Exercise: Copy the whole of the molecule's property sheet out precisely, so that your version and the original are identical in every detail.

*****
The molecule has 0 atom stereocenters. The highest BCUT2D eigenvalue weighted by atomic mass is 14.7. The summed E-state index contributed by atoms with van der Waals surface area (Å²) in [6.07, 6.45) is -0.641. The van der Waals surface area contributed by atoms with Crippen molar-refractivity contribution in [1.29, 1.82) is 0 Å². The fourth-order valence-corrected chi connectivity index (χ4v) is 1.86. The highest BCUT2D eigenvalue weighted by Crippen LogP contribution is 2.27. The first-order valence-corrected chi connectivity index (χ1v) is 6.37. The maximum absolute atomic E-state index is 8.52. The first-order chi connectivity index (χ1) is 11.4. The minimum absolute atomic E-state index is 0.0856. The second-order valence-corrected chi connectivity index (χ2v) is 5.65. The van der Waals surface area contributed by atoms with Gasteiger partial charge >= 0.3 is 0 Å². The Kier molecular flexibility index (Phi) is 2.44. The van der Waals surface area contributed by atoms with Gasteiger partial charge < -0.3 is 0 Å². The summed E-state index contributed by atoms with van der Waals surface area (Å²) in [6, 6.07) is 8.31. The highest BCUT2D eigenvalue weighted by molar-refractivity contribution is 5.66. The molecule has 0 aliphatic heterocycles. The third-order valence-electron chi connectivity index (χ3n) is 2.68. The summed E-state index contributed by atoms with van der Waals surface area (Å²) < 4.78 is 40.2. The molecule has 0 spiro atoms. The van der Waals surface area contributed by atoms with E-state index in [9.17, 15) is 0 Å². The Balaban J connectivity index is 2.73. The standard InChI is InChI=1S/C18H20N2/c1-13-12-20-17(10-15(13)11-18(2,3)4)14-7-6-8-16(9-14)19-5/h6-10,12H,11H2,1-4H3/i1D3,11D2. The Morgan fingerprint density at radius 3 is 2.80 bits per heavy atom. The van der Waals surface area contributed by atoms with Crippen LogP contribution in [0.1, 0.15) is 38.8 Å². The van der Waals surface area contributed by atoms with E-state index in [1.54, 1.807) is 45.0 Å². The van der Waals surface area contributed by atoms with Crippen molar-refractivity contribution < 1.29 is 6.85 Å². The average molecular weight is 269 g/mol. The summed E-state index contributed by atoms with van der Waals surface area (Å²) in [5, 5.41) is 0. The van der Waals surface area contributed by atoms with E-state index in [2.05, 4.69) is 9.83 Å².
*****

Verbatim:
The molecule has 0 atom stereocenters. The highest BCUT2D eigenvalue weighted by atomic mass is 14.7. The summed E-state index contributed by atoms with van der Waals surface area (Å²) in [6.07, 6.45) is -0.641. The van der Waals surface area contributed by atoms with Crippen molar-refractivity contribution in [1.29, 1.82) is 0 Å². The fourth-order valence-corrected chi connectivity index (χ4v) is 1.86. The highest BCUT2D eigenvalue weighted by Crippen LogP contribution is 2.27. The first-order valence-corrected chi connectivity index (χ1v) is 6.37. The maximum absolute atomic E-state index is 8.52. The first-order chi connectivity index (χ1) is 11.4. The minimum absolute atomic E-state index is 0.0856. The second-order valence-corrected chi connectivity index (χ2v) is 5.65. The van der Waals surface area contributed by atoms with Gasteiger partial charge >= 0.3 is 0 Å². The Kier molecular flexibility index (Phi) is 2.44. The van der Waals surface area contributed by atoms with Gasteiger partial charge < -0.3 is 0 Å². The summed E-state index contributed by atoms with van der Waals surface area (Å²) in [6, 6.07) is 8.31. The highest BCUT2D eigenvalue weighted by molar-refractivity contribution is 5.66. The molecule has 0 aliphatic heterocycles. The third-order valence-electron chi connectivity index (χ3n) is 2.68. The summed E-state index contributed by atoms with van der Waals surface area (Å²) < 4.78 is 40.2. The molecule has 0 spiro atoms. The van der Waals surface area contributed by atoms with E-state index in [9.17, 15) is 0 Å². The Balaban J connectivity index is 2.73. The standard InChI is InChI=1S/C18H20N2/c1-13-12-20-17(10-15(13)11-18(2,3)4)14-7-6-8-16(9-14)19-5/h6-10,12H,11H2,1-4H3/i1D3,11D2. The Morgan fingerprint density at radius 3 is 2.80 bits per heavy atom. The van der Waals surface area contributed by atoms with Crippen LogP contribution in [0.1, 0.15) is 38.8 Å². The van der Waals surface area contributed by atoms with E-state index in [1.54, 1.807) is 45.0 Å². The van der Waals surface area contributed by atoms with Crippen molar-refractivity contribution < 1.29 is 6.85 Å². The average molecular weight is 269 g/mol. The summed E-state index contributed by atoms with van der Waals surface area (Å²) in [5, 5.41) is 0. The van der Waals surface area contributed by atoms with E-state index in [2.05, 4.69) is 9.83 Å².